According to eminent psychologist Albert Mehrabian, in cases where the feelings and attitudes that we express verbally don’t match up with the non-verbal messages that we give out during the course of face-to-face interactions, it is the tone of our voices and our non-verbal behaviours that others will believe, rather than our actual words.
In fact, in this type of situation, our words only contribute 7 per cent in terms of our credibility, with tone of voice accounting for 38 per cent and body language for 55 per cent.
In an interview situation where the interviewer doesn’t know you, clearly what this means is that body language has immense potential to trip you up inadvertently. And yes, before you ask, body language is something that interviewers pay careful attention to.
From the moment that an interviewer lays eyes on you, he or she will be forming an impression of you. Before you have even taken your place in the interview hot seat, not only will your mode of dress have come under close scrutiny, but your overall demeanour, your gait, your facial expression and your handshake will also have given off their own vital signals.
The interviewee who slouches into the room with a bored expression on his or her face and offers up a sloppy handshake, for example, will likely have sent a message to say, “I really can’t be bothered with any of this and I don’t really care whether I get the job.”
The one who marches into the room and crushes the interviewer’s hand in a vice-like grip, meanwhile, could either be perceived as overly aggressive or arrogant, while the one who walks in confidently with a pleasant smile on his or her face and gives a firm handshake is likely to be seen as respectful and confident.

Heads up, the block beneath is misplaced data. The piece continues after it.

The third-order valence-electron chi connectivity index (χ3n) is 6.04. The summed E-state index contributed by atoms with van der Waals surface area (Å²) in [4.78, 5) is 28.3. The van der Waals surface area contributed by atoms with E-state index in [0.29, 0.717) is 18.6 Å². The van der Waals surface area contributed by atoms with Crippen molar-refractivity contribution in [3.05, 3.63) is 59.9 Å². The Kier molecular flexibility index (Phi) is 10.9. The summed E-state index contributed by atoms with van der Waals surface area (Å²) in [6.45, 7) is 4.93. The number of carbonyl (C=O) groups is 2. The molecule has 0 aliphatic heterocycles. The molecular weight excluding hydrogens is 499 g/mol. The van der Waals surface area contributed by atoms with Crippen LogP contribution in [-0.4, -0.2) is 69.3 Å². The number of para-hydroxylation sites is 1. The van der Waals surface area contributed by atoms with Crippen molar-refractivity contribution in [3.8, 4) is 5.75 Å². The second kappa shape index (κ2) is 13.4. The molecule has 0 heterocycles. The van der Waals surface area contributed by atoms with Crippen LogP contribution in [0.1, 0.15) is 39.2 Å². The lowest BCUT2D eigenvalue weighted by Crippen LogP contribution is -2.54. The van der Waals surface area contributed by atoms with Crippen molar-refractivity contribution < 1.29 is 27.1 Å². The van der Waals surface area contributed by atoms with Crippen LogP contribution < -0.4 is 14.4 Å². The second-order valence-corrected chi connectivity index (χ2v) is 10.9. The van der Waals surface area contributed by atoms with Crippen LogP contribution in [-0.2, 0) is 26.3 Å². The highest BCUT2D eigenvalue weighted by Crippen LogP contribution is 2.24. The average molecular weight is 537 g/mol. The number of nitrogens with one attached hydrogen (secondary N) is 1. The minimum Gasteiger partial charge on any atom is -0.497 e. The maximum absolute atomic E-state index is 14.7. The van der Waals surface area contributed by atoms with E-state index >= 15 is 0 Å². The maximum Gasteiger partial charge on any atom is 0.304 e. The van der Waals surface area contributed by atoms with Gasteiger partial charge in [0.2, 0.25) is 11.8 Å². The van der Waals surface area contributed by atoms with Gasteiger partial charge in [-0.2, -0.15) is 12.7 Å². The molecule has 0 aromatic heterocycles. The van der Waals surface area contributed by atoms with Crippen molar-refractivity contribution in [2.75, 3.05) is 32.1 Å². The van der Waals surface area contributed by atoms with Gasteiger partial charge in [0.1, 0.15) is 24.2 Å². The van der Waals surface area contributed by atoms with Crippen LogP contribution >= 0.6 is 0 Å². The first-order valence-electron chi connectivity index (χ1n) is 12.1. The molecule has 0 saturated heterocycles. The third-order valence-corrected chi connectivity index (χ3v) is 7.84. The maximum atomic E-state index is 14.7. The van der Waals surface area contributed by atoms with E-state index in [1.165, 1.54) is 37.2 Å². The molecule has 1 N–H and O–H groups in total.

Even without a single word being exchanged, these non-verbal clues will help to form the basis of the interviewer’s all-important first impression.
The ways that we express ourselves in a non-verbal sense are, of course, many and varied. Our posture, body movements, gait, facial expressions, eye movements and focus, and the ways that we touch the objects around us all say something about who we are and how we are feeling at any given moment in time.
In addition, the physical distance that we put between ourselves and others and even our breathing give out valuable clues which others pick up on, even if just at a sub-conscious level.
Fidgeting, for example, can often indicate nervousness, although tapping the feet and drumming the fingers are also a sign of boredom. Failing to look people directly in the eyes when speaking to them, on the other hand, can demonstrate that an individual is painfully shy, but could also mean that they are being economical with the truth.
Crossing the arms across the chest, meanwhile, often indicates that a person is creating a barrier between him or herself and others, but in some situations it can also demonstrate defensiveness or opposition.
Next time you are preparing for a job interview and practising your interview technique with a trusted friend or family member, try making a video of your session so that you can play your performance back and take note of what your body language might be saying.
Also, ask your interview partner to pay special attention to your non-verbal messages and behaviour so that he can share any negative signals that you might be unaware of sending out.
While it is important not to get so fixated on body language that you can’t focus on how you respond verbally to your interviewer, becoming more aware of your behavioural clues will, to some degree, help you to keep them in check.